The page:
WE note with interest your Commercial Review article on recycling ("How we've mucked up waste", The Herald, July 31). The sub-text that councils in Scotland are to blame for a failure to meet recycling targets requires a response.

First, Scotland’s recycling targets belong to the Scottish Government (SG), not the 32 Scottish local au-thorities. The SG is also responsible for waste strategy. The Government’s recycling targets for 2010, and 2013, were missed; and its 2020 and 2025 targets will also be missed. As will its 2021 landfill bio-ban target.

Secondly, local authority recycling schemes which were originally funded by the Scottish Executive (2001-2007) through the Strategic Waste Fund were also subject to approval by the Scottish Executive. Inconsistently, other services have been implemented as a result of further legislation (for example food waste collections) where funding and scrutiny of the proposals by government has gone hand in glove; but other funding has been given to councils for waste services which has not been spent on waste, without any penalty from the Government. In fact, the Scottish Government in 2007 “de-ring-fenced” funds aimed at improving waste services which allowed councils to spend it on any service.

Furthermore, householders do not need to use the recycling services offered by councils (some of whom then respond by cutting the frequency of residual waste collections to encourage use): the Government could legislate in this area but has chosen not to do so.

There are several inter-connected reasons for the failure. However, without doubt one of the most significant has been the absence of strategic leadership coupled (perhaps ironically) with a clear plan of the infrastructure and legal/policy mechanisms which would offer the best chance of meeting the tar-gets and implemented in a logical and order which offers cumulative benefits.

One of the most obvious reasons for this has been the fact that the Scottish Government since the first National Waste Strategy in 1999 has had no fewer than eight heads of waste management, none of whom had any knowledge or experience of the subject matter.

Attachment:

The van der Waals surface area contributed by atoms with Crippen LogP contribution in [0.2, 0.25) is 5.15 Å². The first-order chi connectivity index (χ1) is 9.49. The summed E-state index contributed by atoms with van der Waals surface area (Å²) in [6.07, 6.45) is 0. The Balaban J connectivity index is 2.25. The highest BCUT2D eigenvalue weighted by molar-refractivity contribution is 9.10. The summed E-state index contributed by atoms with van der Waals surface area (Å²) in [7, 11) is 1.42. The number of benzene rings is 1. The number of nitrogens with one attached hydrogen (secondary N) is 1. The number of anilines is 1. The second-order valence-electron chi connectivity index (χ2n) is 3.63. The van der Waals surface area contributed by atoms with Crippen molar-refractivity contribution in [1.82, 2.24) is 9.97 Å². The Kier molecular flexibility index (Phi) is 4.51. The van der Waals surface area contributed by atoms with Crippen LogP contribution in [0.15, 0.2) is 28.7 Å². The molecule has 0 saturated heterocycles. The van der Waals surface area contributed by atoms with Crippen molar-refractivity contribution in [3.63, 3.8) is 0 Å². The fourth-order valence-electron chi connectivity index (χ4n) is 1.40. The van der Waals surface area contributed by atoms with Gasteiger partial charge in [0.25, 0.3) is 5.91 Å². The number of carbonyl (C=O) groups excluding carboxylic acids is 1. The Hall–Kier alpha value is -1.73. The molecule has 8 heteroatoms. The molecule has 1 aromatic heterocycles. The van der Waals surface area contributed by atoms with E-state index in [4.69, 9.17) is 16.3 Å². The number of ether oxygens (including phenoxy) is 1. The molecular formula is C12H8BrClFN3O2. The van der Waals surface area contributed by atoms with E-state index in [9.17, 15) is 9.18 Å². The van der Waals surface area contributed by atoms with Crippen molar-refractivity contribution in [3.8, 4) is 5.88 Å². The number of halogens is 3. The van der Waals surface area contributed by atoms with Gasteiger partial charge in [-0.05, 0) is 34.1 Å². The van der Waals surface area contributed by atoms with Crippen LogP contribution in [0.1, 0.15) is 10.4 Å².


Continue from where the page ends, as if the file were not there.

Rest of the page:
A second is the reluctance to interfere on a national scale by implementing policies such as Pay as you Throw and Extended Producer Responsibility. Both have been promoted by local authority waste managers for over a decade.

The “bitty” nature of the system can be illustrated by the most recent announcement that Scotland will implement a deposit and return scheme (DRS) for drinks containers. As Victor Hugo stated every idea has its time and for the DRS its nearly three decades ago, when the first report was sponsored nationally (1992). This was followed by a proposed bill in Parliament in 1998 using the same arguments that have been posited for the current scheme. Let’s hope the DRS will be successful, notwithstanding the collateral damage which will doubtless be occasioned to council services and the private sector operators which currently deal with these materials.

Finally, the 2021 landfill biodegradable waste ban illustrates perfectly the laissez-faire attitude of the Government, which will over the coming days put the ban date back probably to 2025 (to coincide with the 2025 recycling and landfill target) doubtless with some lame fiscal measure which will not help.

In conclusion, whilst some councils must bear some responsibility for their less than sincere attitude to waste services, failure of the Government to meet its own targets is largely of the Government’s own making.

Colin Clark, Inverness, Chris Ewing, Cairneyhill, Fife, and John G Cunningham, Falkirk.